From: Michael Casey, Associated Press
Published December 28, 2004 12:00 AM

Indonesian Villagers Drop US$543 Million Lawsuit against Newmont

JAKARTA, Indonesia — Indonesian villagers agreed to drop a US$543 million lawsuit (euro398 million) against Newmont Mining Corp., which was accused of polluting a bay that sickened villagers, lawyers for both sides said Tuesday.

While Newmont hailed the settlement as a legal victory, a lawyer for three Indonesian villagers involved in the suit said it was abandoned because the courts couldn't be relied on to render a fair decision.

Newmont said it didn't pay cash to the villagers or their lawyers, according to a settlement agreement seen by The Associated Press. No further legal action would be launched by either side, it said.

Instead, the Denver, Colorado-based company reaffirmed it would continue providing millions of dollars in development aid to villages in Indonesia's North Sulawesi, and agreed to drop two US$2 million (euro1.46 million) defamation lawsuits it filed in November against an environmental activist and his lawyer.

Newmont -- the world's largest gold producer -- has been embroiled in a six-month legal battle to defend itself against the pollution allegations in Indonesia.


Indonesian authorities have accused its local subsidiary, Newmont Minahasa Raya, of dumping heavy metals into Buyat Bay on Sulawesi island, causing residents to develop skin diseases and tumors.

Five executives from the company are expected to go on trial next month in connection with the pollution allegations.

Last week, the company also admitted that it had released 17 tons of waste mercury into the air and 16 tons into the water over five years -- though it said the toxic releases were far below Indonesian emissions standards.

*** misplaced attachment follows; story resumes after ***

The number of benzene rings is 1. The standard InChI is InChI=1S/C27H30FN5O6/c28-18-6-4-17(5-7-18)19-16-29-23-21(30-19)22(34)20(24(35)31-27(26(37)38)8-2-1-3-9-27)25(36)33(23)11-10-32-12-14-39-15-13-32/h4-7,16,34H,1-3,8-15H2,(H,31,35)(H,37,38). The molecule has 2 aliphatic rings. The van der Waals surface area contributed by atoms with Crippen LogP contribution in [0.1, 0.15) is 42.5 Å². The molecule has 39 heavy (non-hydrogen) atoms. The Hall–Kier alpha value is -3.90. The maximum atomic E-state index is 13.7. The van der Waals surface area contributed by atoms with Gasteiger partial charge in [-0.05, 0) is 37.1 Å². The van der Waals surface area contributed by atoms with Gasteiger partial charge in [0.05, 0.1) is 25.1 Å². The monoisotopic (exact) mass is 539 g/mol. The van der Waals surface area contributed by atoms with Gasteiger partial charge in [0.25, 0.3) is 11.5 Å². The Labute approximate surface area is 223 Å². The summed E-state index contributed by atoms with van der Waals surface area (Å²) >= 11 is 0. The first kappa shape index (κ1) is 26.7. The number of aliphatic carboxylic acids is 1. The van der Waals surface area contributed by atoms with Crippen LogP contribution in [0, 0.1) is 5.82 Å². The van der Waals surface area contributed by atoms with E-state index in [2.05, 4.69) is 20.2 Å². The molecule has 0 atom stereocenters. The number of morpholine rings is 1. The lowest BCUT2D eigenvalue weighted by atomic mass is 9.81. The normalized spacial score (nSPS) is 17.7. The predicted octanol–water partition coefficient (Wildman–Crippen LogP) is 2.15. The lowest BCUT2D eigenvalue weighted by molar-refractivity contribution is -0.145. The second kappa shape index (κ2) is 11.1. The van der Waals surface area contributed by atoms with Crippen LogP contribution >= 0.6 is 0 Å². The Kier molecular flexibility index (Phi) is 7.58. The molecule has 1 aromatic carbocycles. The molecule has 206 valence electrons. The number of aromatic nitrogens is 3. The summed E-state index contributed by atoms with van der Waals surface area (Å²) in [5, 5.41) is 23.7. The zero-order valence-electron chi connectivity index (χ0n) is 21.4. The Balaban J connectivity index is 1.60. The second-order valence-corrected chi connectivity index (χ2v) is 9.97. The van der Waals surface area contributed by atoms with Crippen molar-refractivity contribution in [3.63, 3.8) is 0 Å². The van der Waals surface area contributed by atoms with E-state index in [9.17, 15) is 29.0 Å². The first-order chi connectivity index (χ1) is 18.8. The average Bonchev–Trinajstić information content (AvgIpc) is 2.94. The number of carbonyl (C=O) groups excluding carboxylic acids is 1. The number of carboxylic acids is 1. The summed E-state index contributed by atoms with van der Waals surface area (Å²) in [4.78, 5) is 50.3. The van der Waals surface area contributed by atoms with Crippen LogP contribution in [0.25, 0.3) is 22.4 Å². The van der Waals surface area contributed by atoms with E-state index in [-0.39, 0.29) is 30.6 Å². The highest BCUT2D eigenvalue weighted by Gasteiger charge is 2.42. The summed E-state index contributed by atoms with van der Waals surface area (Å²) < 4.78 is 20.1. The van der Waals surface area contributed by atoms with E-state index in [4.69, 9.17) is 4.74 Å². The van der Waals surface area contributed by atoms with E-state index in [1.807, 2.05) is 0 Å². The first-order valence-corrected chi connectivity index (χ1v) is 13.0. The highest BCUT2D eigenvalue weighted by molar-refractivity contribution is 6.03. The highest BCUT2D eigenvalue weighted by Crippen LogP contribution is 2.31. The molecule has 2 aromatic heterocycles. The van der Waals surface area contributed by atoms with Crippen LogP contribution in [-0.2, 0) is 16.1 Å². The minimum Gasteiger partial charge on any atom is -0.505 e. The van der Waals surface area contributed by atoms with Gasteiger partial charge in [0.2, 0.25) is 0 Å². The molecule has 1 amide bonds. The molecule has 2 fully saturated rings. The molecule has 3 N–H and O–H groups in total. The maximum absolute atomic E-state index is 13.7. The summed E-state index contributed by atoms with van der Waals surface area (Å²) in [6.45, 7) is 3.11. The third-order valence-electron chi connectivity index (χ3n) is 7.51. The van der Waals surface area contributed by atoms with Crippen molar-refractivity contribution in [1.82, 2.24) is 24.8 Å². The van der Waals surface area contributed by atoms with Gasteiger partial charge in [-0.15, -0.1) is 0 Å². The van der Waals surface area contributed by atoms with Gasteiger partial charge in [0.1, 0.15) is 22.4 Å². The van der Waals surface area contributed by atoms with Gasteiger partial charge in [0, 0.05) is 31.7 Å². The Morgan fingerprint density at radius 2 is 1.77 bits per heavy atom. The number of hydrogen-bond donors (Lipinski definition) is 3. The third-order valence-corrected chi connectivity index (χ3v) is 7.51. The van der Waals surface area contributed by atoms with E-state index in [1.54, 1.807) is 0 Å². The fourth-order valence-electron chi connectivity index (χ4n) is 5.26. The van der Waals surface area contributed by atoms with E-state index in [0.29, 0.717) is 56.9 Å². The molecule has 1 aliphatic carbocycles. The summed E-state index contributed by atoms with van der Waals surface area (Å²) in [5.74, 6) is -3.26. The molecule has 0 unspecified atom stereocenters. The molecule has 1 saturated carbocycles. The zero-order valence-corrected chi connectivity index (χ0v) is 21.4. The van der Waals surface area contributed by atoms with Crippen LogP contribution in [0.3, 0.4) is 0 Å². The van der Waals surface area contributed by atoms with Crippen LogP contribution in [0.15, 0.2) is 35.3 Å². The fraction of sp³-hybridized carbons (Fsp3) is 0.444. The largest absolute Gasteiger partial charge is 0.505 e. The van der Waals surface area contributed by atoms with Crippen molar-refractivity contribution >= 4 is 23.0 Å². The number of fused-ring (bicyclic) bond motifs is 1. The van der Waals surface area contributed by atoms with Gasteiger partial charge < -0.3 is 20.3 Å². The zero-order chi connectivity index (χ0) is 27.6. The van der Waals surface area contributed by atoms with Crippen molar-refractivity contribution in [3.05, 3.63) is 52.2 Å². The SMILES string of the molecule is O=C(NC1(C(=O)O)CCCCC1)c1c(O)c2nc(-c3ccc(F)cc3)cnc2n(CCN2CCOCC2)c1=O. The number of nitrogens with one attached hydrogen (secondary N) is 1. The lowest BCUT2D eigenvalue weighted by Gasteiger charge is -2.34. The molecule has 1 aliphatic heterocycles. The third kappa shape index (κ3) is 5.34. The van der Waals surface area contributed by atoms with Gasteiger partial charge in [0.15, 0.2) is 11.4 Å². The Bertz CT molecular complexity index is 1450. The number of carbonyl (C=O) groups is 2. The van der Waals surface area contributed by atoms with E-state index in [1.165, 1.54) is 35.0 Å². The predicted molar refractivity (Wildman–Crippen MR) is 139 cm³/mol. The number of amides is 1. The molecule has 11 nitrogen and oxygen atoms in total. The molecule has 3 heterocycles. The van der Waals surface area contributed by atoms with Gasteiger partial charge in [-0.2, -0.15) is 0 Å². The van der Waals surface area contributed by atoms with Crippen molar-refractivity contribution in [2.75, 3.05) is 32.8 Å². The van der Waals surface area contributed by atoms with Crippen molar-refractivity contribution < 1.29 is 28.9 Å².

Newmont portrayed the settlement -- to be signed by an Indonesian judge next week -- as a victory.

"The residents have officially acknowledged and affirmed that there is no evidence that mine tailings from Newmont Minahasa mining activities were the cause of any diseases that they may be suffering from," said Mochamad Kasmali, a Newmont lawyer.

A lawyer for the three villagers who filed the suit, Iskandar Sitorus, said the litigation was dropped because he didn't feel the courts would deliver justice.

"Villagers didn't think the courts could ensure a fair verdict, so we're calling for the government to accept responsibility for their situation," Sitorus said.

Myriad tests on the bay have produced conflicting results.

The World Health Organization and an initial Environment Ministry report found the water unpolluted. But a subsequent ministry study found that arsenic levels in the seabed were 100 times higher at the waste-dumping site than in other parts of the bay.

Newmont stopped mining two years ago at the Sulawesi site, 2,100 kilometers (1,300 miles) northeast of the capital, Jakarta, after extracting all the gold it could, but kept processing ore there until Aug. 31, 2004, when the mine was permanently shut.

Source: Associated Press

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